Fleece and Breeds
Whether you seek to purchase products made from this amazing fibre or play a part in the story of the Alpaca by starting a herd of your own, Moonacre Alpacas is the place to go.
The quality of alpaca fleece is measured in a unit called the micron, with lower micron scores being more desirable. Premium Alpaca fleece is made up of strands less than 18 microns in diameter – for comparison, the average human hair has a diameter of 40-80 microns.
A key part of alpaca farming is selective breeding, pairing males and females with low micron fleece in an effort to produce offspring who will inherit this trait. Low micron males can also be paired with higher micron females to improve their genetics. Producing cria (baby alpacas) with a low micron fleece isn’t enough; the most valued alpacas will retain this quality throughout all stages of their lives.
Many factors can affect the quality of alpaca fleece, ranging from the diet they are fed through to hormonal changes and ageing. Physical size is also thought to have an impact, with smaller alpacas often producing finer fleece.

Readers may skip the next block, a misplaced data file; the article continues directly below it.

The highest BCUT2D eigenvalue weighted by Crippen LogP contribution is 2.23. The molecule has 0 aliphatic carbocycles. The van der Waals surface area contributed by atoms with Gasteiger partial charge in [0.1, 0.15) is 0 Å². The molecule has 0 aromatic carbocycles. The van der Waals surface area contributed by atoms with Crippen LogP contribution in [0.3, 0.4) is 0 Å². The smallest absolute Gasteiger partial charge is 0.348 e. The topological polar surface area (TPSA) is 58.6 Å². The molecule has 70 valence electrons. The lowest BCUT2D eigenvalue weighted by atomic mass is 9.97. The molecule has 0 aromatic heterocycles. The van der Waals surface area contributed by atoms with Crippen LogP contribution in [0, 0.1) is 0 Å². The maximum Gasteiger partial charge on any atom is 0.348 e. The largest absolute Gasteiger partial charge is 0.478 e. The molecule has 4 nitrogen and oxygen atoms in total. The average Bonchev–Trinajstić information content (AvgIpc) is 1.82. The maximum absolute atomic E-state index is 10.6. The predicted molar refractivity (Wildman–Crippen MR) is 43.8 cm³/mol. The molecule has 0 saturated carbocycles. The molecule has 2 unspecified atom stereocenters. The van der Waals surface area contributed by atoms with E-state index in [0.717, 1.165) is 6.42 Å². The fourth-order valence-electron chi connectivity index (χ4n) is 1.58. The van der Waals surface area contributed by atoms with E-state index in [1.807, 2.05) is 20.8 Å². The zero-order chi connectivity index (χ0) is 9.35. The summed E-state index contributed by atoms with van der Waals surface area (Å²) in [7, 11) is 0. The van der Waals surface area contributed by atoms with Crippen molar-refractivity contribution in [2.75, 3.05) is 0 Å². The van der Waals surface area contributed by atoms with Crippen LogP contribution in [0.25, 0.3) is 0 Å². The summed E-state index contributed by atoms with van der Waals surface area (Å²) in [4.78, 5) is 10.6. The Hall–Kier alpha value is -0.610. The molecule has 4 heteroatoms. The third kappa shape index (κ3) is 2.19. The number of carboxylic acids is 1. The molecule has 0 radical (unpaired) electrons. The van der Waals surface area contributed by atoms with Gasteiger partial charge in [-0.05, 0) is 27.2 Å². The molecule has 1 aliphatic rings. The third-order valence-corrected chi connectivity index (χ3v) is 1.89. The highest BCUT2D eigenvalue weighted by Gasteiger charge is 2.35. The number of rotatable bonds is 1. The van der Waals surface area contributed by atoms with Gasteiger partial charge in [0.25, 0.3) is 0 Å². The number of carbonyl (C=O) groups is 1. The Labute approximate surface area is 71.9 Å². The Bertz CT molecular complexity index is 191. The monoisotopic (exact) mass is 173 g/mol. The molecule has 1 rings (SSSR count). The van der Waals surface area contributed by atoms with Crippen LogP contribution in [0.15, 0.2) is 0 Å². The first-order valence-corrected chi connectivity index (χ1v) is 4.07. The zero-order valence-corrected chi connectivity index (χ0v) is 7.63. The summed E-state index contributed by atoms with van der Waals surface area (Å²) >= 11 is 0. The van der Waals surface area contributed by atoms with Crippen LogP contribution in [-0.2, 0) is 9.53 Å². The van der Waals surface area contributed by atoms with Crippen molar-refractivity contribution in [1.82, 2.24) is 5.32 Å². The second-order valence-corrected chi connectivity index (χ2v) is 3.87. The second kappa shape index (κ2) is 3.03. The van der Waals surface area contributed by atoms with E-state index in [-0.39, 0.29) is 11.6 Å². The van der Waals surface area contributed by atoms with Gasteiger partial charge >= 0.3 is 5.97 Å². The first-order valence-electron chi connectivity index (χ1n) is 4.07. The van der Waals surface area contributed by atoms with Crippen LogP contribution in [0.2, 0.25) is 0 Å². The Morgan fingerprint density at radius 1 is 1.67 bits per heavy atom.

There are two breeds of alpaca – the Suri, and the Huacaya. The difference between the breeds is that Suri fleece grows in ‘pencil-like’ locks similar to dreadlocks, while the Huacaya’s fleece is more similar to sheep’s wool.
Approximately 82% of alpaca are Huacayas, largely due to the fact that their fleece is easier to work with. This is the breed Moonacre Alpacas chose to focus on.
No matter what breed you choose, farming alpacas makes good economic sense. To a large degree, this is because they are low-maintenance animals, which offer a number of advantages over more traditional livestock.
The Suri (Photo if Hadstock NZ Cracka taken by Ann Weir) The Huacaya ( Photo of Nevalea Helen taken by Amanda Bethune)